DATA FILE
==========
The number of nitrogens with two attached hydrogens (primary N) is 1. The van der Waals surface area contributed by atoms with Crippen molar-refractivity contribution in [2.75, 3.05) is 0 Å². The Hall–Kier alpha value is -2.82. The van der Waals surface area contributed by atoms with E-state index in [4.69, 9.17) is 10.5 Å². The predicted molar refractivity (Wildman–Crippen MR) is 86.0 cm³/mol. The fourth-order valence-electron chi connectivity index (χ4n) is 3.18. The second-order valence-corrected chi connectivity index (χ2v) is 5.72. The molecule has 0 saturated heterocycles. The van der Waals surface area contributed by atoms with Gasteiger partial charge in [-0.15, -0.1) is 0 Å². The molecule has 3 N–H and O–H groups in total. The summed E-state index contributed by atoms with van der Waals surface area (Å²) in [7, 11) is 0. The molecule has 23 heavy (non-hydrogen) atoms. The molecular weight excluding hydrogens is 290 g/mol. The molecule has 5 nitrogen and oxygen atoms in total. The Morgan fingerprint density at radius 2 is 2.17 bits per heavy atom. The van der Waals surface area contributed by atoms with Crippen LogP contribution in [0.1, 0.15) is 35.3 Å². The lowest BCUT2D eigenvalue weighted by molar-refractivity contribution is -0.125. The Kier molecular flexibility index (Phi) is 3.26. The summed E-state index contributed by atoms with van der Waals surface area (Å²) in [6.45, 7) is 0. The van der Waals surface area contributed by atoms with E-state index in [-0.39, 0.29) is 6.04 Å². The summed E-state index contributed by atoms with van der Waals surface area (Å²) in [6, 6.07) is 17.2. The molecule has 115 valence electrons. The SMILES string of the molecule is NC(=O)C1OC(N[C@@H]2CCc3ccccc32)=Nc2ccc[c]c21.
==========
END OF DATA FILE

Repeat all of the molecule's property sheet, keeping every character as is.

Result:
The number of nitrogens with two attached hydrogens (primary N) is 1. The van der Waals surface area contributed by atoms with Crippen molar-refractivity contribution in [2.75, 3.05) is 0 Å². The Hall–Kier alpha value is -2.82. The van der Waals surface area contributed by atoms with E-state index in [4.69, 9.17) is 10.5 Å². The predicted molar refractivity (Wildman–Crippen MR) is 86.0 cm³/mol. The fourth-order valence-electron chi connectivity index (χ4n) is 3.18. The second-order valence-corrected chi connectivity index (χ2v) is 5.72. The molecule has 0 saturated heterocycles. The van der Waals surface area contributed by atoms with Gasteiger partial charge in [-0.15, -0.1) is 0 Å². The molecule has 3 N–H and O–H groups in total. The summed E-state index contributed by atoms with van der Waals surface area (Å²) in [7, 11) is 0. The molecule has 23 heavy (non-hydrogen) atoms. The molecular weight excluding hydrogens is 290 g/mol. The molecule has 5 nitrogen and oxygen atoms in total. The Morgan fingerprint density at radius 2 is 2.17 bits per heavy atom. The van der Waals surface area contributed by atoms with Crippen LogP contribution in [0.1, 0.15) is 35.3 Å². The lowest BCUT2D eigenvalue weighted by molar-refractivity contribution is -0.125. The Kier molecular flexibility index (Phi) is 3.26. The summed E-state index contributed by atoms with van der Waals surface area (Å²) in [6.45, 7) is 0. The van der Waals surface area contributed by atoms with E-state index in [-0.39, 0.29) is 6.04 Å². The summed E-state index contributed by atoms with van der Waals surface area (Å²) in [6, 6.07) is 17.2. The molecule has 115 valence electrons. The SMILES string of the molecule is NC(=O)C1OC(N[C@@H]2CCc3ccccc32)=Nc2ccc[c]c21.